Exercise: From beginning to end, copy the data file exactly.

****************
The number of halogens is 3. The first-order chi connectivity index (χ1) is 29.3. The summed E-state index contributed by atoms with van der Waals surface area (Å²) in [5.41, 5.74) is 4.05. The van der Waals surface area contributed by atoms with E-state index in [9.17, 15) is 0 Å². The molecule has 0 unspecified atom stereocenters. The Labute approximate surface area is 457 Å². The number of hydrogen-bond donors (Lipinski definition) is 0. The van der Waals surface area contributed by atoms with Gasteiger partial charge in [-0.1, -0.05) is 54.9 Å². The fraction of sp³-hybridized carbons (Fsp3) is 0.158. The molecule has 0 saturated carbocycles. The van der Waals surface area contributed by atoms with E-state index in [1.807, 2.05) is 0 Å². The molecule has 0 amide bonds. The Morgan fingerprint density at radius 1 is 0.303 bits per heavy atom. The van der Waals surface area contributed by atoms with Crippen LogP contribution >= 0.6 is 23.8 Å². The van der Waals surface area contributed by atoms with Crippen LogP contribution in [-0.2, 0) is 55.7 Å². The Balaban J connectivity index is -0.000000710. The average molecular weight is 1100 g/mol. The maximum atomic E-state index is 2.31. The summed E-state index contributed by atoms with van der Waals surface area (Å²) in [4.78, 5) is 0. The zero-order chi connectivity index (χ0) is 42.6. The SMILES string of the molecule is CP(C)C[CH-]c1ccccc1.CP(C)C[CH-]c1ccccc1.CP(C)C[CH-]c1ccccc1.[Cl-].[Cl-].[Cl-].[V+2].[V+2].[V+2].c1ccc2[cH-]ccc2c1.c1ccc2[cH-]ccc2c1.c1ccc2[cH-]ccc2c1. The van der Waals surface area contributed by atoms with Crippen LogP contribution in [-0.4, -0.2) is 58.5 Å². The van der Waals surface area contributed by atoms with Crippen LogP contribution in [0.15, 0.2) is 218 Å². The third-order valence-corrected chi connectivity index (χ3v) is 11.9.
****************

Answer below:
The number of halogens is 3. The first-order chi connectivity index (χ1) is 29.3. The summed E-state index contributed by atoms with van der Waals surface area (Å²) in [5.41, 5.74) is 4.05. The van der Waals surface area contributed by atoms with E-state index in [9.17, 15) is 0 Å². The molecule has 0 unspecified atom stereocenters. The Labute approximate surface area is 457 Å². The number of hydrogen-bond donors (Lipinski definition) is 0. The van der Waals surface area contributed by atoms with Gasteiger partial charge in [-0.1, -0.05) is 54.9 Å². The fraction of sp³-hybridized carbons (Fsp3) is 0.158. The molecule has 0 saturated carbocycles. The van der Waals surface area contributed by atoms with E-state index in [1.807, 2.05) is 0 Å². The molecule has 0 amide bonds. The Morgan fingerprint density at radius 1 is 0.303 bits per heavy atom. The van der Waals surface area contributed by atoms with Crippen LogP contribution >= 0.6 is 23.8 Å². The van der Waals surface area contributed by atoms with Crippen LogP contribution in [-0.2, 0) is 55.7 Å². The Balaban J connectivity index is -0.000000710. The average molecular weight is 1100 g/mol. The maximum atomic E-state index is 2.31. The summed E-state index contributed by atoms with van der Waals surface area (Å²) in [4.78, 5) is 0. The zero-order chi connectivity index (χ0) is 42.6. The SMILES string of the molecule is CP(C)C[CH-]c1ccccc1.CP(C)C[CH-]c1ccccc1.CP(C)C[CH-]c1ccccc1.[Cl-].[Cl-].[Cl-].[V+2].[V+2].[V+2].c1ccc2[cH-]ccc2c1.c1ccc2[cH-]ccc2c1.c1ccc2[cH-]ccc2c1. The van der Waals surface area contributed by atoms with Crippen LogP contribution in [-0.4, -0.2) is 58.5 Å². The van der Waals surface area contributed by atoms with Crippen LogP contribution in [0.15, 0.2) is 218 Å². The third-order valence-corrected chi connectivity index (χ3v) is 11.9.